21 NOVEMBER 1931, Page 31

India Voiceless and Voiceful

Voiceless India. By Gertrude Emerson. With an Introduction

The Indian Peasant Uprooted. By Margaret Read. (Longmans. es. ) A History of Indian Literature. By Professor Herbert H.

Gowen. (Appleton. 15s.)

Voiceless India records a life of several months in an Indian village. It is sensitively written and in its greater part charming. The author made her neighbours her friends and she makes them ours also. Unfortunately, when she treats of politics her writing is marred by a hard complacency which no doubt fitly punishes us for so many decades of British com- placency. Why do American writers so unhesitatingly apply to-day's ethical standards to an age when their own people were getting rid of their aboriginal problem and British merchant adventurers were " muscling in " on the Dutch and Portuguese trade in the East ? " The economic policy of the British Government in India, starting with the days of the East India Company, has always been compass-true to British interests "—unlike, one supposes, the altruistic policy of other Governments where their people's business interests were concerned. But her worst unfairness comes in when she takes over on hearsay her opinions on the Montagu-Chelmsford Reforms : " The so-called ` reforms ' were first proposed during the World War at a moment when a revolution in India would have been fatal to England. In judiciously vague phraseology the new policy was proclaimed."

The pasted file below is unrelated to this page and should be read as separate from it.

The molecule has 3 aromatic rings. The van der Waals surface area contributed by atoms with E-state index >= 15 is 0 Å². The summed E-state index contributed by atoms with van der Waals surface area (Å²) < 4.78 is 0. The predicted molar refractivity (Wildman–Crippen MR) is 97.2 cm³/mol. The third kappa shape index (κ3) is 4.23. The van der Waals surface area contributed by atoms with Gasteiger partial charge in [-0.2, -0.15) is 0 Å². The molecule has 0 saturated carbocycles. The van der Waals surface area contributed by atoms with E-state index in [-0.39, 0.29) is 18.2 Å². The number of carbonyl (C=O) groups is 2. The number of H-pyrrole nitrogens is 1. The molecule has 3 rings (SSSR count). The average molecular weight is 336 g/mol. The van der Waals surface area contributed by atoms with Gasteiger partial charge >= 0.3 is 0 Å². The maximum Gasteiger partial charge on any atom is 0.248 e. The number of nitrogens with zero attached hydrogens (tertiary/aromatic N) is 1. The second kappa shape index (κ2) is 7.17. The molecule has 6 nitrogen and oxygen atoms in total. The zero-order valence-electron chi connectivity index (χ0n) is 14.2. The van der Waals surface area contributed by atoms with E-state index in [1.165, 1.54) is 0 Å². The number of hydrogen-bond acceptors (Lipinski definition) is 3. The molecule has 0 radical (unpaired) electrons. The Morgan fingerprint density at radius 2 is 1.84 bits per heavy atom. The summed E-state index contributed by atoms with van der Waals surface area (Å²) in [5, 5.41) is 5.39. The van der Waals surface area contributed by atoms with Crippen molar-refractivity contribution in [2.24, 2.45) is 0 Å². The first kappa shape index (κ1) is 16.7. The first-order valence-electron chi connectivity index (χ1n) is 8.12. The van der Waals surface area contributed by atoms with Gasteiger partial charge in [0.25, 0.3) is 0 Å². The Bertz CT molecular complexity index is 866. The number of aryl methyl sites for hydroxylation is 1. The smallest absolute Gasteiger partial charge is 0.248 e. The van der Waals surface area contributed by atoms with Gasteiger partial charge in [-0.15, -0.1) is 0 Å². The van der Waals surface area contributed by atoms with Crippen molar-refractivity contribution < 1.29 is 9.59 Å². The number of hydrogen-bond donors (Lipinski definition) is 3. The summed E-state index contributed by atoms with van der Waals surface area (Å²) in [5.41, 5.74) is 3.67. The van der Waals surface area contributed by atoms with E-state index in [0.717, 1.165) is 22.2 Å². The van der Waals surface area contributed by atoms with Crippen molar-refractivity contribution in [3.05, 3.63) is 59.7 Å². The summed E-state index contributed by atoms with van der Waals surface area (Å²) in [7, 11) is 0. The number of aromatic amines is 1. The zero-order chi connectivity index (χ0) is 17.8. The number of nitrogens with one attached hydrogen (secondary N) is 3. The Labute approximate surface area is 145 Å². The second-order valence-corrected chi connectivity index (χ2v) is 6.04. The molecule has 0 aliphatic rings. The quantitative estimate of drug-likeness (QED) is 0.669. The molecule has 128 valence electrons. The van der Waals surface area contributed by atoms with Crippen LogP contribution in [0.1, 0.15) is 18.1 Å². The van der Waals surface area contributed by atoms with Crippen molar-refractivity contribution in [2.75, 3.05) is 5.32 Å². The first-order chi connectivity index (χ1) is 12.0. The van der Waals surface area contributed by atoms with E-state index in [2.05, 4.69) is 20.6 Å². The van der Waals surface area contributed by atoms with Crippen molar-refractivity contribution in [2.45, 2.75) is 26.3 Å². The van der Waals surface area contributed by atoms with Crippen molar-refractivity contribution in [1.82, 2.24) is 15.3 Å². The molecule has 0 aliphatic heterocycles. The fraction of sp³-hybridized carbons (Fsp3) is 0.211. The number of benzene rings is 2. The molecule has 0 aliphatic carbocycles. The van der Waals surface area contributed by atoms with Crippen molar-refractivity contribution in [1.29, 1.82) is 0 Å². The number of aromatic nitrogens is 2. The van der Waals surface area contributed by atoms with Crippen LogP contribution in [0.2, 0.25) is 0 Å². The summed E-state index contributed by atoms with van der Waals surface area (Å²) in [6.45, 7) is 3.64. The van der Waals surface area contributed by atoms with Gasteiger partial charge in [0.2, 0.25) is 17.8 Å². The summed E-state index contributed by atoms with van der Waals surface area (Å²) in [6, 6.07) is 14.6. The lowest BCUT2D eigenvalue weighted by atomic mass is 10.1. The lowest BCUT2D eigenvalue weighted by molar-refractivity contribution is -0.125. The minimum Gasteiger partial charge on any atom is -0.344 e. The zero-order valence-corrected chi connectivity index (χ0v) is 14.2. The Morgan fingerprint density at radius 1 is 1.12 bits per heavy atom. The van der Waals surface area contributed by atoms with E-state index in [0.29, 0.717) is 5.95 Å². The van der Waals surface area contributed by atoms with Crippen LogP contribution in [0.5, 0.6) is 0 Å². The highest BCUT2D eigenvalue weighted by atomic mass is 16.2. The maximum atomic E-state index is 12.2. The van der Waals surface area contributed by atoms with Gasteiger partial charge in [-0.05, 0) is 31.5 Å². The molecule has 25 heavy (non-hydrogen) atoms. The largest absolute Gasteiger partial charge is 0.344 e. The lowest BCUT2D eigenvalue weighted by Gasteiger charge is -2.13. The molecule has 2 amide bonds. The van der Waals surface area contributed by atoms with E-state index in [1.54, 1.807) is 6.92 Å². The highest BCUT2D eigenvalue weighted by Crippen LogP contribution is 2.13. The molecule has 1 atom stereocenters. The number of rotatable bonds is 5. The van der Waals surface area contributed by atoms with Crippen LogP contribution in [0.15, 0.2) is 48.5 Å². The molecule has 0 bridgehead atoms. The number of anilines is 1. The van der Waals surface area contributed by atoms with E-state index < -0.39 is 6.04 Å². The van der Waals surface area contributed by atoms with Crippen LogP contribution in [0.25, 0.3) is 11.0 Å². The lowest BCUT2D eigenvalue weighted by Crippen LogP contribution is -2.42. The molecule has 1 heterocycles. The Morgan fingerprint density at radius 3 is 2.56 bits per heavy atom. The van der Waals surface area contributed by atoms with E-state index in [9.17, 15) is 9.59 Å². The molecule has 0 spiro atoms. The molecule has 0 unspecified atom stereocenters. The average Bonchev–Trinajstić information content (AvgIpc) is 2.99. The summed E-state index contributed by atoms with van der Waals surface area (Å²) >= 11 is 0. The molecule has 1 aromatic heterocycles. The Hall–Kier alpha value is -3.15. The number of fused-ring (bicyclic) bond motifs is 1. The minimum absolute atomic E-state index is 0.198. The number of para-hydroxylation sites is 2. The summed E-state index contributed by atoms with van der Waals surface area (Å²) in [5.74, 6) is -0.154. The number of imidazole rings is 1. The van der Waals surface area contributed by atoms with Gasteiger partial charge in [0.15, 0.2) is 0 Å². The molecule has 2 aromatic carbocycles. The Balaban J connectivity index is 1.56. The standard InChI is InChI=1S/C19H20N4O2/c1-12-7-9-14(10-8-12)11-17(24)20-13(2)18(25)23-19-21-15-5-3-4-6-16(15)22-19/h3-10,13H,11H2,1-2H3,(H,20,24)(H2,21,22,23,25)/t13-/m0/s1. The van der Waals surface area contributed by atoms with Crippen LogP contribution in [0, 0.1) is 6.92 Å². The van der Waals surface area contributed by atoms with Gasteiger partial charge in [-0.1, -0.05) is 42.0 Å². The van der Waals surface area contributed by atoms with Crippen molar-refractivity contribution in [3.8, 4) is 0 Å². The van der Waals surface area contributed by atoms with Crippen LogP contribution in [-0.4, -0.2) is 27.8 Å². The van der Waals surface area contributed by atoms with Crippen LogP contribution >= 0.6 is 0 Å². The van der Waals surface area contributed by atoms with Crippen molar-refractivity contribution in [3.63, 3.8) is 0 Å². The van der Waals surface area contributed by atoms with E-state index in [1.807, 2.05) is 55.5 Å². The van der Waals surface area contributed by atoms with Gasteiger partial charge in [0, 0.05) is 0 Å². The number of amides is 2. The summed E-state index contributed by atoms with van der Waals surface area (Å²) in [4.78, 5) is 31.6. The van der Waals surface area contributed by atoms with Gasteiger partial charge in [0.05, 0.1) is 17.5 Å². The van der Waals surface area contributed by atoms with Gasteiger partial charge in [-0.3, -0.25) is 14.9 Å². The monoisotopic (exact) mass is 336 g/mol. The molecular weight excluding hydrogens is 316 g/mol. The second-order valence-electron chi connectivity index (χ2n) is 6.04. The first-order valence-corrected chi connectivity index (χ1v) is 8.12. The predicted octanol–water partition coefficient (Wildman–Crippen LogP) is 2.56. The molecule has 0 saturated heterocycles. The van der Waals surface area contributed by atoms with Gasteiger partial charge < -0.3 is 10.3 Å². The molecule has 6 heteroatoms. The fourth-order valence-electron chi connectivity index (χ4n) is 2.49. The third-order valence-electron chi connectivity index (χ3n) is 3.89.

And again :

" A limited franchise has come into existence, in which the principle of communal representation has been deliberately set up."